Shoma awakes in Penguindrum’s tenth episode, and seems not much worse for wear. In fact, Ringo seems far more changed by Shoma’s accident than Shoma himself – standing outside in the hallway, she seems legitimately concerned for Shoma for perhaps the first time. Now, with the diary torn in half, Ringo’s own mission seems somehow less important than the health of someone she can actually call a friend. The two have aired all their baggage now, and as Ringo listens outside, she learns Shoma doesn’t even blame her for the accident. For once, it seems like a tragedy might actually bring Penguindrum’s characters closer together.
In Penguindrum’s ninth episode, the action pauses for a moment. In keeping with its title, “Frozen World,” the trials of Ringo and Shoma are briefly set aside, and we return back, back, back to the beginning. Back to the first episode of the show, as we experience that fateful day at the aquarium from Himari’s perspective. Back before that day, to Himari’s own childhood. And back before Himari’s childhood, back to our own world, where the terror and violence of 1995 hang high above the events of Mawaru Penguindrum.
Episode eight starts with a crack of thunder, as Ringo drags her creepy self up from beneath the floorboards. Framed in jolts of lightning and hideous shadows, Ringo’s attempted consummation is anything but romantic – and of course, that’s the only way it could work. By framing Ringo’s actions as a horror movie, Penguindrum both clearly demonstrates that it doesn’t agree with her actions, and also somewhat stylizes and thus softens the dramatic impact of Ringo actually trying to rape someone.
Ikuhara just can’t escape the stage. All of his shows are heightened and ornamented, full of elaborate framing and moments where you’re not sure if what you’re seeing is real, imagined, or somewhere in between. Characters are lit by spotlights and accompanied by gusts of roses, treading through shimmering worlds of elaborate costume and ghastly betrayals. His stars live between the stage and the stands, often directly acknowledging the tenuous nature of their performance. The spotlight is cruel in its ephemeral gaze.
There’s a strange, uncomfortable disconnect at the heart of Ringo’s mission. Of course, you don’t really need to dig very far to find her actions uncomfortable – even within this episode’s first scene, what has up until now “confined” itself to mere obsessive stalking seems to take an even darker turn. Ringo murmurs breathily about “wedding night” and “our first night together” as the camera trawls across her blue-toned room, the undersea framing echoing both Himari’s room and the general visual language of “fate.” Given their current relationship and her past actions, it seems like Ringo is overtly fantasizing about sexually assaulting Tabuki. But Ringo’s feelings are even more tangled than that.
Nine years ago, a typhoon raged through Japan just as Himari was coming down with a terrible fever. With no one to call for help, the Takakura siblings’ mother panicked over what they might do, before their father declared he’d take Himari to the hospital himself. Rushing out the door, he was pursued by both his sons, though only Kanba manages to follow him. And so Kanba raced out into the street, physically chasing his father at the onset of a pursuit that would last him all his life.
It’s time for a date! Ringo’s ever-demanding diary has upped the ante once again, and so this episode, she’s planning to take Tabuki out for a birdwatching expedition. As the episode opens, we see fate is in the air, represented through Ringo’s happy shoujo stars. Shoma is surprised merely by Ringo’s presence in his house, as he is the typical teenage protagonist – but Kanba has much bigger plans, and so he tasks his brother with tailing Ringo on her journey.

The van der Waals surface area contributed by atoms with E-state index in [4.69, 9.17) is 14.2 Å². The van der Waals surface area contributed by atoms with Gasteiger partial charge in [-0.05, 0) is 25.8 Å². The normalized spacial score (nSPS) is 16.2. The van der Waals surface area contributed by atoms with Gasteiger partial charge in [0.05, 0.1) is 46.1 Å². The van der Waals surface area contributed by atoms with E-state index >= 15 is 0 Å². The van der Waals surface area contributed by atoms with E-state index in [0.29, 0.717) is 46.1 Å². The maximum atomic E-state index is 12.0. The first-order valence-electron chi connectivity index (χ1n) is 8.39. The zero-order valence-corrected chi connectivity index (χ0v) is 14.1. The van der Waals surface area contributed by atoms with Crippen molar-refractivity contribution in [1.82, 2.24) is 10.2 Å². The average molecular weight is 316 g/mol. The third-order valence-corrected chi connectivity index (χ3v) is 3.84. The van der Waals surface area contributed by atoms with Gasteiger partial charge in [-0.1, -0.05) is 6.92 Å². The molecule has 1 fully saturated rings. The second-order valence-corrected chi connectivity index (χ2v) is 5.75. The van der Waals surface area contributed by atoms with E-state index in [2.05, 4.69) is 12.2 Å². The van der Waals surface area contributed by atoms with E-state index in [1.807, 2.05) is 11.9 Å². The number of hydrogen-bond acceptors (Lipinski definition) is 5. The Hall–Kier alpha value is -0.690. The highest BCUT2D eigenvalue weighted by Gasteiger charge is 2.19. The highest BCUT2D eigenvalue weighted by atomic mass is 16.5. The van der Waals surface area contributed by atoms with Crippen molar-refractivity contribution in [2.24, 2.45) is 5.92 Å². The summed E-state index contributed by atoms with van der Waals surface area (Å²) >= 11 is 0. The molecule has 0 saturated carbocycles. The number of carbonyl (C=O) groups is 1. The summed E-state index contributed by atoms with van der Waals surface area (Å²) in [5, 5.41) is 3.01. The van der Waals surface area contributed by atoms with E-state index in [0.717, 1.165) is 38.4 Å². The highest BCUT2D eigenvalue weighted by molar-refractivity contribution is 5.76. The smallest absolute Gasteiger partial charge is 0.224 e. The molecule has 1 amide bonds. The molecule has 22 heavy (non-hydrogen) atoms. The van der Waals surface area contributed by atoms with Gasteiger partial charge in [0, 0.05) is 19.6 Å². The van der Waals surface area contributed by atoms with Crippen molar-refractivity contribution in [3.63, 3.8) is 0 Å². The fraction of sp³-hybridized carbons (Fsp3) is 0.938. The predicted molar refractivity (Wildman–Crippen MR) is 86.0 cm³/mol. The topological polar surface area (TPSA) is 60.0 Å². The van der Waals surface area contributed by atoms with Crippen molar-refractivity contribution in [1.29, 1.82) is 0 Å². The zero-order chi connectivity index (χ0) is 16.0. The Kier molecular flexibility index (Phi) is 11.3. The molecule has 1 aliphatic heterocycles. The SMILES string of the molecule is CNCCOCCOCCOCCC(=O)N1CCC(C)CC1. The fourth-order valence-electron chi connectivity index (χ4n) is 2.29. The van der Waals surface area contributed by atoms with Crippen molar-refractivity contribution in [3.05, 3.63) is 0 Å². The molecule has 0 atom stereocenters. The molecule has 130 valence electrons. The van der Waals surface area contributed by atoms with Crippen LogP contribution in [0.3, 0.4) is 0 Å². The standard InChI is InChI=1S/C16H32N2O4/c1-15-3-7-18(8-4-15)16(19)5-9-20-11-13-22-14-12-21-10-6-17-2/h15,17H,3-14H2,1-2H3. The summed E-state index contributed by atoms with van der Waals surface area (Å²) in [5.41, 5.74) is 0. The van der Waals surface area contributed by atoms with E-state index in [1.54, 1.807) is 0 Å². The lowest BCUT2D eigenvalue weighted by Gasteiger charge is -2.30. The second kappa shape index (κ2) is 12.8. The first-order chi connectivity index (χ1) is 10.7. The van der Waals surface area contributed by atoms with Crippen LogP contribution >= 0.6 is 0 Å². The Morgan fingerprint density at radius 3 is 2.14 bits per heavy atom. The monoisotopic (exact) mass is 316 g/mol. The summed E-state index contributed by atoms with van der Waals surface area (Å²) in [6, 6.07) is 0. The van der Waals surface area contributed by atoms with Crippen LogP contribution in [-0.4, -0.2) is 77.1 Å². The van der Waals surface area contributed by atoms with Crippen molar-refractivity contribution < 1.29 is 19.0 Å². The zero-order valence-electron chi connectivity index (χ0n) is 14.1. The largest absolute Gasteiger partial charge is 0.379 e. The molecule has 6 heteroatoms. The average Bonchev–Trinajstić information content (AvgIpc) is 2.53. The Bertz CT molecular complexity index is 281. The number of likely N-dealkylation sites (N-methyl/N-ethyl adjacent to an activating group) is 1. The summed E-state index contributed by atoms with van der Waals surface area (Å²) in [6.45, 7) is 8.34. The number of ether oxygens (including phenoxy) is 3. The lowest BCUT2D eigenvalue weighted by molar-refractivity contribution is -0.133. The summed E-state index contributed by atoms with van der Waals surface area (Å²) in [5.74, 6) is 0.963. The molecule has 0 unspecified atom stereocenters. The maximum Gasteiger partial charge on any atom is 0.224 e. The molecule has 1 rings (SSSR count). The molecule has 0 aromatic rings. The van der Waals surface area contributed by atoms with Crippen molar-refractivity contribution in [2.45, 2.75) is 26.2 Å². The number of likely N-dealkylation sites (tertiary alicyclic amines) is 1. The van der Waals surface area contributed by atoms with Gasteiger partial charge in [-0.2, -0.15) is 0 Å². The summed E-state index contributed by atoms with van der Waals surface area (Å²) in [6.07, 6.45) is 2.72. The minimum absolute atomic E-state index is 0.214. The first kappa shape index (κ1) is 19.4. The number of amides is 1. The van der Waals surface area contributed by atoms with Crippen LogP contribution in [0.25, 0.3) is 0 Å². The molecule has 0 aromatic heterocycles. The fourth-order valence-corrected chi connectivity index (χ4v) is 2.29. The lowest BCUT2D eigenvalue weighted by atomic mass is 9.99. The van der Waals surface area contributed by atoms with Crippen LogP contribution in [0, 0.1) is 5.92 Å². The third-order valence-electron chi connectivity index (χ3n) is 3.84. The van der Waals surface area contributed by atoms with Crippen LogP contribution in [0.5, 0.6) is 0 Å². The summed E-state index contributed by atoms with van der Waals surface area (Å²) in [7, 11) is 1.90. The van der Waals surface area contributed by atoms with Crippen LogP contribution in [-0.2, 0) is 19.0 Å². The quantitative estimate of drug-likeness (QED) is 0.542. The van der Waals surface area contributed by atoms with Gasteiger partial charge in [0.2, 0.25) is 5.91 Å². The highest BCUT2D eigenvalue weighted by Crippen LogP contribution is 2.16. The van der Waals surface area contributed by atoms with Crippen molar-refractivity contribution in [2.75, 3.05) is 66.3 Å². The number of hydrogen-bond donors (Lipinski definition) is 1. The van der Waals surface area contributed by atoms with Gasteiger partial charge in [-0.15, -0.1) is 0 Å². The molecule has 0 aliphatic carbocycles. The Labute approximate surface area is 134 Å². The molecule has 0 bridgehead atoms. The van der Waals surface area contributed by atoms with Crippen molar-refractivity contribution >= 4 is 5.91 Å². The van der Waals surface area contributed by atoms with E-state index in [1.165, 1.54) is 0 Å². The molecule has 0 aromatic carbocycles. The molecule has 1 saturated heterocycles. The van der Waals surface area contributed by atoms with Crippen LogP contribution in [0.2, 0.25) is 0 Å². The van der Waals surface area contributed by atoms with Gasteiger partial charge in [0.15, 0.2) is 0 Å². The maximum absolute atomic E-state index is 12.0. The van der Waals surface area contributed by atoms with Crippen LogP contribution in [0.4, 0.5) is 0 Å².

Today is Curry Day! That most inclusive and all-purpose of meals, a general dish that can be suited to all palettes, perfect for enjoyment with friends and family. As Penguindrum #3 opens, we hear Ringo’s happy memories of curry with her parents, as her room is framed like some underwater treasure chamber. The Takakura siblings don’t have much, but they have each other – their family is happy, even if its fate is unclear. Ringo is very sure of her fate, but it seems like all she wants is a happy family.
Penguindrum’s second episode is a much easier twenty minutes than the first. Not only is it more of a fun, propulsive adventure than a tragic drama, it’s also just much less dense, more or less sticking to one straightforward narrative. The brothers must find the Penguindrum, and the Penguindrum is in the possession of Ringo Oginome… probably. And so they head off, tailing Ringo (a girl whose name is literally “apple”) as she goes about her fairly unusual day.
So. Penguindrum. One of the thorniest, richest anime of recent years, a show that draws on classic tales and modern traumas to craft a story full of weird textural inferences and strangely poignant moments. Penguindrum is many things, but before anything else, it is a clear reflection of the style of Kunihiko Ikuhara. Ikuhara’s only directed three original anime over the past twenty years, and in spite of that, he is one of the most lauded and influential creators in the medium. He’s also as close as a medium as collaborative as anime can get to an auteur – famously difficult to work with, his shows share a common identity that mark them as indelibly his (even when they’re lifted by contributions from his often brilliant collaborators). Penguindrum exhibits all of his core qualities, so before I get into this show specifically, let’s talk a bit about what makes Ikuhara tick.